Western Teapot Question


Discussion on virtually any teaware related item.

Re: Western Teapot Question

Postby Alex » Jan 19th, '13, 15:00

brunogm wrote:
Alex wrote:Its referred to as "Loose leaf" on the box.


This tea is too broken. The broken leaves would go straight through my grandmother pot filter.



Yeah it does on all them. That's why part of every English tea service will have a filter for cups. Teabags really took off in the 50s and so the filters work to stop the bag from entering the spout.
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Re: Western Teapot Question

Postby Alex » Jan 19th, '13, 15:01

jayinhk wrote:The guys are dead on the money re: British people and loose leaf--it's from the era of tea cosies and egg cups.


My Great Grandad use to wear a tea cosy on his head so he could stick his hearing aid out of the spout hole in cold weather. Genius :mrgreen:
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Re: Western Teapot Question

Postby brunogm » Jan 19th, '13, 15:40

Forget it... I asked my parents. This is a Russian teapot.

My Grandmother inherited silverware from white Russians that stayed at my great Grand Mother's, after they fled Russia. As a matter of fact, there is a Russian double headed eagle hallmark on the bottom. Given this, the teapot was made before the soviet revolution.

The filter was added afterwards. It is not as tea stained as the rest of the inside and looks made in a different material.

This is a teapot with both an interesting history and great personal sentimental value. I am going to bring it to a jeweler for full identification. Unfortunately, I will never probably never use it. First, it is way too big. Second, I do not know how to clean it.

Anybody has a tip for cleaning old silver teapots? I mean the inside, not the outside.
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Re: Western Teapot Question

Postby Alex » Jan 19th, '13, 15:53

brunogm wrote:Forget it... I asked my parents. This is a Russian teapot.

My Grandmother inherited silverware from white Russians that stayed at my great Grand Mother's, after they fled Russia. As a matter of fact, there is a Russian double headed eagle hallmark on the bottom. Given this, the teapot was made before the soviet revolution.

The filter was added afterwards. It is not as tea stained as the rest of the inside and looks made in a different material.

This is a teapot with both an interesting history and great personal sentimental value. I am going to bring it to a jeweler for full identification. Unfortunately, I will never probably never use it. First, it is way too big. Second, I do not know how to clean it.

Anybody has a tip for cleaning old silver teapots? I mean the inside, not the outside.


Sounds awesome. Love to see a picture!
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Re: Western Teapot Question

Postby rdl » Jan 19th, '13, 20:05

brunogm wrote:Forget it... I asked my parents. This is a Russian teapot.First, it is way too big. Second, I do not know how to clean it.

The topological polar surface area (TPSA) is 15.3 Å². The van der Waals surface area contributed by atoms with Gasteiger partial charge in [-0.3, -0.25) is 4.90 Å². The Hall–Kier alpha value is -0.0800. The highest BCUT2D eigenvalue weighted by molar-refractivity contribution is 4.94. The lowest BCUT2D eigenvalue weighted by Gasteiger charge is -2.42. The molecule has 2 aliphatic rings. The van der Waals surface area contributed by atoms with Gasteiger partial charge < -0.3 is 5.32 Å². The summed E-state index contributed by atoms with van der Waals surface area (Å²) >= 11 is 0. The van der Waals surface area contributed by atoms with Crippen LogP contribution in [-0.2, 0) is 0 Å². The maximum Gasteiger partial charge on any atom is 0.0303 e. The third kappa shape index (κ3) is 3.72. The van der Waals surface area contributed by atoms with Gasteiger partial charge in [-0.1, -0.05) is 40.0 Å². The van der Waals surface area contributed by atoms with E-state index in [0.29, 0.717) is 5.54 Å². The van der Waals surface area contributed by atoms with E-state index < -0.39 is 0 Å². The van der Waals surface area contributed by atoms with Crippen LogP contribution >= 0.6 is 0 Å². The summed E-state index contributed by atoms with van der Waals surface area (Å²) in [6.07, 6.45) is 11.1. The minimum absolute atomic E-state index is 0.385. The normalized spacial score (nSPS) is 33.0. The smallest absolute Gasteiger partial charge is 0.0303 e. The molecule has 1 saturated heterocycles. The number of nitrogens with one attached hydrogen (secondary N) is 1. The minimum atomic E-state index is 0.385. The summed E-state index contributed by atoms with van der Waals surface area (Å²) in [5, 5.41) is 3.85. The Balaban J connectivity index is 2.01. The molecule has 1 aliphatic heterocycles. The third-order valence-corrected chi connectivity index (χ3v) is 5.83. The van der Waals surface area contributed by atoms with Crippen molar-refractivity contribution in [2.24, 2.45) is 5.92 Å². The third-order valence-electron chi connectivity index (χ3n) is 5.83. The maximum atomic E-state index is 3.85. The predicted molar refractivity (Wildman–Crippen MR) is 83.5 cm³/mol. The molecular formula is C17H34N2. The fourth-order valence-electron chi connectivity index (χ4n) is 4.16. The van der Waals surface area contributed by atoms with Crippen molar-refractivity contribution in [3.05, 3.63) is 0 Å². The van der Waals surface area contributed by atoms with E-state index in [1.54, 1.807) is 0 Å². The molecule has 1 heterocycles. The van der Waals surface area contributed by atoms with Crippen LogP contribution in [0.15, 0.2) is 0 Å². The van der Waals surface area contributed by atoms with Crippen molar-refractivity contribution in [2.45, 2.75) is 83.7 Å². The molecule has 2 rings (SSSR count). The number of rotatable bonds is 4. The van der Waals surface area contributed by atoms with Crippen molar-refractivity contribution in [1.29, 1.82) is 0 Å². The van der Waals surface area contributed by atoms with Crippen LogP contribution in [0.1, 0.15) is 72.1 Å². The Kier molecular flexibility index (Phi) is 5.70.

Anybody has a tip for cleaning old silver teapots? I mean the inside, not the outside.

the samovar was the traditional russian method so i wonder if this pot was used for english style tea preparation. as i mentioned, and i am sure this is by far not always the case, nice silver tea pots (the same with the fine thin porcelain pots that you wouldn't want to pour boiling water into) were used to hold poured off tea from a simpler ceramic tea pot (kept in the kitchen) as the silver was taken out to the sitting room on a tea tray for serving. or as mentioned, a filter was used at the time it was poured into cups.
it's easy to clean, just use a lot of baking soda in water and let it sit a few hours, then use a rag and wipe the inside to get the remaining stain off. you shouldn't need more than that.
even if it is big, and you're drinking english style tea, you can always use a pot to steep with and pour off into this nice one and set it out where you drink. in any case - it seems you have a family treasure. enjoy it.
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Re: Western Teapot Question

Postby rdl » Jan 19th, '13, 20:08

Alex wrote:
jayinhk wrote:The guys are dead on the money re: British people and loose leaf--it's from the era of tea cosies and egg cups.


My Great Grandad use to wear a tea cosy on his head so he could stick his hearing aid out of the spout hole in cold weather. Genius :mrgreen:

see the advantages of belonging to the over-50 crowd :lol:
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Re: Western Teapot Question

Postby ImmortaliTEA » Jan 19th, '13, 22:05

rdl wrote:
Alex wrote:
jayinhk wrote:The guys are dead on the money re: British people and loose leaf--it's from the era of tea cosies and egg cups.


My Great Grandad use to wear a tea cosy on his head so he could stick his hearing aid out of the spout hole in cold weather. Genius :mrgreen:

see the advantages of belonging to the over-50 crowd :lol:


Lol!
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Re: Western Teapot Question

Postby brunogm » Jan 20th, '13, 06:01

Thank you for the baking soda cleaning tip.

This pot is a sentimental treasure, not a monetary treasure. Silverware is generally only worth its weight in silver.

Which gave me an idea for an alternative to clay pots... Silver is said to alter water taste in a way that is favorable for tea. Old silver pots are often beautiful. Many of these pots are cheaper than authentic Yixing pots of the same age, and unlike Yixing, it is difficult to fake them and easy to authentify them.
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